- Food: If food is in your stomach while you’re drinking, it will slow down alcohol absorption into the body. If someone is drinking on an empty stomach alcohol absorption will occur much faster. Both situations need to be considered when drinking.
- Gender: Typically men have more body mass than women and can therefore handle larger doses of alcohol. Men also have a larger quantity of enzyme dehydrogenase. This allows them to process alcohol faster than women.
Any or a combination of these factors can lead to teen alcohol poisoning. Also, teens are typically not educated enough about alcohol and the risks involved with consumption to make smarter choices surrounding drinking, which leads to risky consumption.
The Symptoms of Teen Alcohol Poisoning Include:
- Loss of consciousness
- Slow breathing
- Pale skin
- Clammy skin
If you believe a teen is suffering from alcohol poisoning, it is important to seek medical help immediately. If they are vomiting, keep them on their side so they do not choke on their vomit. If they are unresponsive, call 911. Treatment for teen alcohol poisoning will be provided by medical professionals and will typically involve pumping the stomach, giving IV fluids, and close monitoring.
Treatment for Alcohol Abuse in Teens
The best way to prevent teen alcohol poisoning is to address any underlying issues of alcohol abuse. If your teen is drinking excessively, it is important to get them help. At Luna Recovery, we offer a comprehensive addiction treatment program that includes individual therapy, family therapy, and group therapy. We also offer educational groups and 12-step support groups. Our goal is to help your teen recover from alcohol abuse and live a happy, healthy life.
LUNA Recovery Can Help You Overcome Alcohol Abuse!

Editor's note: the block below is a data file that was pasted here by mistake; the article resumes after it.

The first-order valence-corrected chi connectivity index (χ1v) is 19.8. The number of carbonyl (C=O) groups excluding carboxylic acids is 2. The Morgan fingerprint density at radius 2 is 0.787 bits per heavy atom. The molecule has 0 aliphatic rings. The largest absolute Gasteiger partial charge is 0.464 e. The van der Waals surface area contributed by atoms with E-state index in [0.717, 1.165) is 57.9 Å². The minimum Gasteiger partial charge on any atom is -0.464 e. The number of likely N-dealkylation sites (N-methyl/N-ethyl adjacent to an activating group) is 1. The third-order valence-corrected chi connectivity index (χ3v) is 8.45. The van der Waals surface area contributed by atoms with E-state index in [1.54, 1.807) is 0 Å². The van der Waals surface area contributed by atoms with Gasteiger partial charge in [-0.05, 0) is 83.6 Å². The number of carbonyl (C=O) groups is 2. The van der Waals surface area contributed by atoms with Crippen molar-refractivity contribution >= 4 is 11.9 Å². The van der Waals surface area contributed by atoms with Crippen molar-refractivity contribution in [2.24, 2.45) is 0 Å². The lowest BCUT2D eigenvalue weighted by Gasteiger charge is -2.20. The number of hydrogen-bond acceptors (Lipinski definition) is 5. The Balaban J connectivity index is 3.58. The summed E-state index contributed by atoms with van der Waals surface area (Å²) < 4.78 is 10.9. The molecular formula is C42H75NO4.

If your teen is struggling with alcohol abuse, we can help. LUNA Recovery offers comprehensive treatment to help teens understand what caused them to use alcohol and how to overcome addiction. We also offer evaluation services to determine if your teen is suffering from a mental health condition that may be contributing to their alcohol use.
Our goal is to help your teen recover from alcohol abuse and live a happy, healthy life. Contact us today to learn more about our adolescent treatment program.
Dr. Allaire received his Bachelors of Science in Biology from the University of Houston, as Valedictorian of the College of Natural Sciences and Mathematics, and his Medical Doctorate from Baylor College of Medicine, where he served as Chief Resident. He is the medical monitor for the Physician Counseling Committee of the Harris County Medical Society and the Medical Director of Serenity House Detox. Dr. Allaire specializes in medically assisted detox cases, treating patients in recovery from addiction or other mental health disorders, the medical assessment and monitoring of patients with addictive disorders, medical care related to eating disorders and the medical treatment of patients with mental health conditions.